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  1. My first reaction is that of a cynic/realist. All this poetic expression about the plight of homelessness that you expect to extract from design is, as usual, self-aggrandizing. Economic development will do far more to alleviate their condition. And if the condition is not economic or psychological but a choice, then one has to let them be homeless (I am in a state of homelessness, but right now purely due to lack of any meaningful economic activity). Anyway, you can also add Krzysztof Wodiczko to the list of the artists…But for me, a movie such as Bicycle Thief would do far more than any design. I persist in my state of homelessness well without the design-expression.

    But even in terms of design “their” own expression is far more valuable. Consider for example the shopping cart and the plastic bags–put them together and the homeless is a present incarnation of the Benjaminian Flaneur/rag-picker. Go figure…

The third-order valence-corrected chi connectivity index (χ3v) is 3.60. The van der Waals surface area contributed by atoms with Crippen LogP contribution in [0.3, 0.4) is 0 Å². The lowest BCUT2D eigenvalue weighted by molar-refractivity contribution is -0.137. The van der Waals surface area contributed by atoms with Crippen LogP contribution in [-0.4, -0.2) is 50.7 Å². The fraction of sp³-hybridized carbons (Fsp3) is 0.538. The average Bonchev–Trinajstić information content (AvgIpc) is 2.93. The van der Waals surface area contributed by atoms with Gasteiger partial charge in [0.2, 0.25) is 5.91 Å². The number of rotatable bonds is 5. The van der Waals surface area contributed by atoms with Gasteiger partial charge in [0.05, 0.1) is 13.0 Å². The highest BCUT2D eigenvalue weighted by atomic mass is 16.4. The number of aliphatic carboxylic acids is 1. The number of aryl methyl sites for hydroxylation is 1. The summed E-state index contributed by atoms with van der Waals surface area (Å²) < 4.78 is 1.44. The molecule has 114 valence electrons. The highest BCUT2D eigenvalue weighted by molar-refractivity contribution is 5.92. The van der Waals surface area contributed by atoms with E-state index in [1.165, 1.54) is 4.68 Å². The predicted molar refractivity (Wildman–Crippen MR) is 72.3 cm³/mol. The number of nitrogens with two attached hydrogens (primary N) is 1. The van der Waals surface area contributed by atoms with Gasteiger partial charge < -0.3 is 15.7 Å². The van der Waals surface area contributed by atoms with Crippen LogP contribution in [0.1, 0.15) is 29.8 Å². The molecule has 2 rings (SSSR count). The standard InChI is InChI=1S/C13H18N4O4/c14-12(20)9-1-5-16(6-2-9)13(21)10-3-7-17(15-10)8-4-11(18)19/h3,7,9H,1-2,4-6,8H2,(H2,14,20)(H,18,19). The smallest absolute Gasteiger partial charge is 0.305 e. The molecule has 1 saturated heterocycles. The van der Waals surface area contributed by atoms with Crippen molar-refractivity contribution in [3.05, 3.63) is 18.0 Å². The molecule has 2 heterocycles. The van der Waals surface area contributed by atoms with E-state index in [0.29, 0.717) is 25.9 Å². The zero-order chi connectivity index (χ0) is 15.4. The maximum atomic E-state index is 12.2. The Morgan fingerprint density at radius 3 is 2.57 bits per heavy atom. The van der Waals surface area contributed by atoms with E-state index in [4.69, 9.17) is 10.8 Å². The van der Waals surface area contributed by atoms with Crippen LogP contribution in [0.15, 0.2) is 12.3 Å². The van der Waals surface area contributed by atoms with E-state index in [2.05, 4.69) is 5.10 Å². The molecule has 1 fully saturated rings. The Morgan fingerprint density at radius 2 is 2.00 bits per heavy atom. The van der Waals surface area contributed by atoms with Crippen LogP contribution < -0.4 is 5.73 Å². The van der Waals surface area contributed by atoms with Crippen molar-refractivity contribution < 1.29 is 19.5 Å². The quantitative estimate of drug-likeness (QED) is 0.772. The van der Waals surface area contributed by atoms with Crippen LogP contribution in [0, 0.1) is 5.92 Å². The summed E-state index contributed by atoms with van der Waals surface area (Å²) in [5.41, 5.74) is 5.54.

But I do agree with you that it is “out of sight-out of existence.” In other words, most Americans are oblivious of and incognizant of the condition of vast segments of the population. In comparison, Indians (and the laity of other poor and emerging economies) are more comfortable with this condition, and do acknowledge the poor. This is partly because Americans live under the myth that only those who are lazy are poor. Poverty is sickness–they too have bills to pay, and to do so, they stick to the grind like good soldiers. On the other hand, the Indians live under the myth that it is all a play of karma.

    But overall I think Indians are more anesthetized to the being of poverty. We give them alms to get a better record “upstairs.” Otherwise “we” yell and scream at them and treat them as non-humans. And it is necessary to be that way to operate in places like India. Were we to be empathetic of the heart-wrenching plight of the poor, we would have a hard time breathing.

    Enjoy the luxury of ennui, and of design. We homeless would still rather have your spare change (of life).

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